Genome and forensics: further reading
This activity mainly deals with the use of genetic data to identify a specific individual.
We know that there is genetic variation in all populations and amongst all individuals except monozygotic twins. This means that each individual’s genome sequence is unique. But obtaining an entire genome sequence is very complex and expensive, and it raises many ethical, social and medical issues. What we will look at here is how genetics is being used to clearly identify individuals with only partial information from the genome and how different parts of the genome can be used to gain additional information about a possible suspect. The main method is DNA profiling (or DNA fingerprinting), the process of determining an individual’s DNA characteristics, which are as unique as fingerprints. DNA profiling is a forensic technique used in criminal investigations to compare suspects’ profiles to DNA evidence to assess the likelihood of their involvement in a crime. It is also used in parentage testing, to establish immigration eligibility, and in genealogical and medical research.
The field is related to that of ancient DNA, as the biological samples are sometimes degraded, making it difficult to obtain a good genetic profile from them. Even if variations of single nucleotide polymorphisms or variants (SNPs or SNVs) could be used in the profile, due to technical constraints and for historical reasons, the genetic markers most often used are single tandem repeats (STRs). These STRs are usually used in a fixed set based on an initial set of 13 STRs called the core CODIS loci. CODIS (Combined DNA Index System) is the United States national DNA database, created and maintained by the Federal Bureau of Investigation, but it is also used in other countries. Several companies have developed multiplex systems to make analysing many different STRs in a single experiment quick and easy. The field is quite complex as, in addition to the genetic implications, it involves many ethical, social and legal issues.
Another interesting area is the efforts to obtain information about an individual’s physical appearance from genetic information. The standard forensic profile is not helpful in this regard, except for certain specific information: sex is usually included in a genetic profile and continental provenance can be easily obtained from the geographic stratification of the genetic information. Direct interpretation of individual genetic information to infer a phenotype is still in its infancy and breakthroughs are still being made.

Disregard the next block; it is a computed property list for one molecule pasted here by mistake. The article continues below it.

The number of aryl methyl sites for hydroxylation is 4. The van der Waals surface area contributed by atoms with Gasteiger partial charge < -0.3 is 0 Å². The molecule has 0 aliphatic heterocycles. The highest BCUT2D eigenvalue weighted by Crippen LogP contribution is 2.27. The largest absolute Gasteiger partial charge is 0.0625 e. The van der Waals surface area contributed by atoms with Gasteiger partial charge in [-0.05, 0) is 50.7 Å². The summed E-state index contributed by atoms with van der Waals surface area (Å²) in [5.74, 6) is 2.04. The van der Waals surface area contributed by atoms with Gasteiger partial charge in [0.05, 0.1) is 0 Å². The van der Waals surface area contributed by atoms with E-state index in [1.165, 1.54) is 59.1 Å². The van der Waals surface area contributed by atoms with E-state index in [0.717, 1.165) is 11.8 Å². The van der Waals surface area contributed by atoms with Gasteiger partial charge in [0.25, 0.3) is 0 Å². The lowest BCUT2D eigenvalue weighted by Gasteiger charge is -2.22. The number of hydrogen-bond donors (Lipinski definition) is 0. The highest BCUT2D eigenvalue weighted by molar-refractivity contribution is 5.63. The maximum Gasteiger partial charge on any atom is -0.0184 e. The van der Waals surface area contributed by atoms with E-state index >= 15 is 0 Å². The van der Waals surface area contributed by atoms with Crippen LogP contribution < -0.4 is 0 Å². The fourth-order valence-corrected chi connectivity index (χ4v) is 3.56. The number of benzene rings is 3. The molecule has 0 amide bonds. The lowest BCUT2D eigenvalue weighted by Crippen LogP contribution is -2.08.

Some key issues in the forensic application of genetics fall beyond the scope of genetic scientific itself, such as sample provenance and custody or access to, the extension of and the reliability of reference genetic databases, amongst others.
One specific area of interest, from both an evolutionary and a forensic perspective, is Y-chromosome variation.
Wikipedia has several helpful entries to expand on the concepts addressed here, including one for DNA profiling,and another on the genetic concept of Short Tandem Repeats (STRs or microsatellites) The specific use of these same techniques for paternity testing is discussed here.
If you would like to become an expert, you can read the full report “Making sense of forensic genetics”, a guide designed to introduce professional and general audiences alike to the use of DNA in criminal investigations, explain what DNA can and cannot tell us about a crime, and offer an overview of current and potential future uses of DNA analysis in the criminal justice system.
Forensic genetics also has many interesting applications in other fields and species. For example, it is used in cases of animal attacks, wildlife trafficking, bioterrorism, biocrimes, and the identification of food fraud, amongst others. An open-source scientific paper on that.
This video from the Naked Science Scrapbook explains the genetic basis of forensic genetics very well.
The following video explaining the use specifically of Y-chromosome STRs in forensics is also very good. Although it was produced by a commercial company as an advertisement for its own products, the underlying science is excellent.
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